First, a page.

In the wake of the Civil War, a former Southern sheriff reluctantly chases a man bent on vicious, bloody retribution.
In Harms’ (Infamous Vol. 1, 2011) historical novel, Samuel Glazer is a man seeking revenge. He has a list of eight members of Bloody Bill’s gang, which rampaged through Missouri during the Civil War. Glazer’s wave of vengeance takes place in a South that has been decimated by the conflict; entire towns are ravaged, and people are scrounging to feed themselves. After the ruthless deaths of Harold Camp’s wife and son, Oliver Hansford, a wealthy man in Whitwell, Tennessee, forces Lee Sinclair, the ex-sheriff, to track down the murderer with two associates. Despite the misgivings of his wife, Kate, and his own doubts, Lee sets off with Eli and Bobby to hunt for the killer. Back in town, Kate is trying to survive with their son, Jeremiah, while fending off the advances of Hansford. On his journey, Glazer saves a black freeman named Joseph from being lynched and tries to protect him. After several encounters on the road, Lee realizes that Eli and Bobby are barbarous murderers and that he is not supposed to survive this operation. The three searchers are keen on the heels of Glazer as he systematically finds and kills his targets and their families through stakeouts and deceptions. The book succeeds in making the opposing characters of Glazer and Lee into compelling adversaries. While Glazer’s mission is definitely merciless, he is driven by his own deep grief and sense of justice; Lee is simply a man with a moral code who wants to return to his family. Readers will dread the inevitable showdown between the two adversaries. Hansford, Eli, and Bobby make excellent villains in the tale, set against the backdrop of the misery and suffering after the war. The novel doesn’t pull any punches about racism and the cruelty against blacks. The ending is sharp and sudden, somewhat at odds with the slower nature of the rest of the story.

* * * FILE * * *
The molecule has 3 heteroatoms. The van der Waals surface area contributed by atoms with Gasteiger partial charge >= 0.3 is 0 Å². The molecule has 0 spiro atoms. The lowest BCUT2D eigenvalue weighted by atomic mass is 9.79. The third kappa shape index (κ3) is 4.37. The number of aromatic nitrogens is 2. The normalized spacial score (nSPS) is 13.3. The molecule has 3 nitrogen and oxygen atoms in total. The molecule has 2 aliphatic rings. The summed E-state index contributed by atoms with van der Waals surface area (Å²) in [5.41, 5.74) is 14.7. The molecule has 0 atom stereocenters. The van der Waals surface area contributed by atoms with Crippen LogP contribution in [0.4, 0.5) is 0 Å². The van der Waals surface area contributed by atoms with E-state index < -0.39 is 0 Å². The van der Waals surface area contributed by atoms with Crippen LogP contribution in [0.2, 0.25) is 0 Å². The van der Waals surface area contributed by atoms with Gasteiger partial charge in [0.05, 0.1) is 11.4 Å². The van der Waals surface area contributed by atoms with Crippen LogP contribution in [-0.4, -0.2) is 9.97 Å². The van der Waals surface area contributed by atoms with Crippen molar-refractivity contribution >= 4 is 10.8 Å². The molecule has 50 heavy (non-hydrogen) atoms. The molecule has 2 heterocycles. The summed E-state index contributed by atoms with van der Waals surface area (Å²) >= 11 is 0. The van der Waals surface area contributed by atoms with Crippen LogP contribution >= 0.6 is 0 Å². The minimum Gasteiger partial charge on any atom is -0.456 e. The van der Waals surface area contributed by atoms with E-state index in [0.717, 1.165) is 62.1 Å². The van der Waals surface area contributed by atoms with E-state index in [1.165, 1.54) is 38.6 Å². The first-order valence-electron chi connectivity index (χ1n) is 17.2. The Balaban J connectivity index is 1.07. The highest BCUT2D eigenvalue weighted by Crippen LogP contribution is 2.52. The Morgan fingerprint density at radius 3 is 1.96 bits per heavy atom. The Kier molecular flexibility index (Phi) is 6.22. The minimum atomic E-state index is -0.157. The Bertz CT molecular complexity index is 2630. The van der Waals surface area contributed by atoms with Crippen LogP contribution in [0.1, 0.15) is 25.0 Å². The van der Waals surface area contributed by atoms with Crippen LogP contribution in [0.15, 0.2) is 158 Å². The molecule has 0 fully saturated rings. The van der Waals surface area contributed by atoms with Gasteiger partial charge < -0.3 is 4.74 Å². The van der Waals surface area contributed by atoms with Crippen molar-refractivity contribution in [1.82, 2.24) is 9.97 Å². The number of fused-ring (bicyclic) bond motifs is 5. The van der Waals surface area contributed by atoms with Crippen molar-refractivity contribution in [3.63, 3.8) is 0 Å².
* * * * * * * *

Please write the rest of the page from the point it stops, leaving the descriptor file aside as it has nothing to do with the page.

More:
A gripping, brutal tale of revenge and devastation.